The meeting took place at the Fireplace Hall in the Kremlin.
President Putin said Russians love McCartney’s work, and music by the Beatles was a drop of freedom in the Soviet Union.
Answering Sir McCartney’s question whether the Beatles’ music was banned in Soviet times, Mr Putin said there was no ban on it, but many things were over-ideologised, and the Beatles’ trend did not fit into Soviet ideology. That was the reason why in the 1980s the official authorities did not allow Paul McCartney to hold a concert on Red Square.
Mr Putin asked the musician to tell him about his impressions of St Petersburg and congratulated him on being awarded the title of honorary professor at the St Petersburg Conservatoire. Sir McCartney thanked President Putin for his congratulations and said he had the honour to visit a school where famous Russian composer Pyotr Tchaikovsky studied.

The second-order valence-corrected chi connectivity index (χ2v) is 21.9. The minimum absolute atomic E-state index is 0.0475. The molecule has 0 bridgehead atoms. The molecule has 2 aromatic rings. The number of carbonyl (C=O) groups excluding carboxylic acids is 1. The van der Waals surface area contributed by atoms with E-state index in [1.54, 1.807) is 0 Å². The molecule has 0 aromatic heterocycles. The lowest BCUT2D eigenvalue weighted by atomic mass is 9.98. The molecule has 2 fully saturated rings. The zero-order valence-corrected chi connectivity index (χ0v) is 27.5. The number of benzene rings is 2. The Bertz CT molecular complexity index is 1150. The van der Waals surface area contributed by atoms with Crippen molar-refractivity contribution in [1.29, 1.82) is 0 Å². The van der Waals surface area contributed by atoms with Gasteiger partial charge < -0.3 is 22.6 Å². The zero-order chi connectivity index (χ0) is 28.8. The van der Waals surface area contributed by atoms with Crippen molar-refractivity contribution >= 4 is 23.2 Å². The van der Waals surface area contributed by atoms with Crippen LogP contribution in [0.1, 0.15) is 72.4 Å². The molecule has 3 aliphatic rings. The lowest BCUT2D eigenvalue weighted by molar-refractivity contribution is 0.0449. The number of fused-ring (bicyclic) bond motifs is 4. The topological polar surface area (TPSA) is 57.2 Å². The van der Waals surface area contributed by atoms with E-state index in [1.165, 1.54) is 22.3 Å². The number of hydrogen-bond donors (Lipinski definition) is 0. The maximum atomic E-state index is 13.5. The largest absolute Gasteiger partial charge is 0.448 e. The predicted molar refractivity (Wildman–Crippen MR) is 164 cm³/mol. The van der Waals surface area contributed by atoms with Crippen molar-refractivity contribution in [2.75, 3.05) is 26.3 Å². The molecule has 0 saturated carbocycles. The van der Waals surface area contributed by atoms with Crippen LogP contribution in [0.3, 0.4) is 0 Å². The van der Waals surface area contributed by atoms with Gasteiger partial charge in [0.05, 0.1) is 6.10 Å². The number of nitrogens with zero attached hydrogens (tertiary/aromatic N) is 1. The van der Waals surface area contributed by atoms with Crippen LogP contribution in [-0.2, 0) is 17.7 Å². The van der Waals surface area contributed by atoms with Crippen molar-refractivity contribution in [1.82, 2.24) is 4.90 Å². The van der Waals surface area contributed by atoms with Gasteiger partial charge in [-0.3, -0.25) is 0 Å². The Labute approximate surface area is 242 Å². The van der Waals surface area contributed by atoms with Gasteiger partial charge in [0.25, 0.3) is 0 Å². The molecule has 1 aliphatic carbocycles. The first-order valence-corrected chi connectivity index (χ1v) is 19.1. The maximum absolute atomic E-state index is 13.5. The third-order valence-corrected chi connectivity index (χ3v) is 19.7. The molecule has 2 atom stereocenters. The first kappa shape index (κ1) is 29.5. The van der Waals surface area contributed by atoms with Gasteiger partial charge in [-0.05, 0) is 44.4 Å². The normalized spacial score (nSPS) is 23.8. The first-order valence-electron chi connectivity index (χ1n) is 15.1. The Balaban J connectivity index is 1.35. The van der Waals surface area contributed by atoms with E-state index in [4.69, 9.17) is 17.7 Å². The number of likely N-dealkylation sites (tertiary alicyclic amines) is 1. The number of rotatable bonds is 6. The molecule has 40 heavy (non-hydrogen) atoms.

Sir McCartney’s wife, Heather Mills, said she and her husband were engaged in social activities and took an active role in the campaign against land mines. She asked the President if Russia could join the movement. The President said their activities deserve thorough attention because they address people’s safety, but before the use of land mines is banned by the state, preliminary consultations involving diplomats and military experts should be held. After the meeting, Mr Putin, Sir McCartney and Ms Mills had a short walk around the Kremlin. The President pointed out highlights of the Kremlin – the Armoury Chamber, the Grand Kremlin Palace, Sobornaya Square and Tsar Cannon.
That night Mr Putin attended a concert by the famous musician on Red Square. Sir McCartney performed 36 songs, 22 of which were from the Beatles repertoire.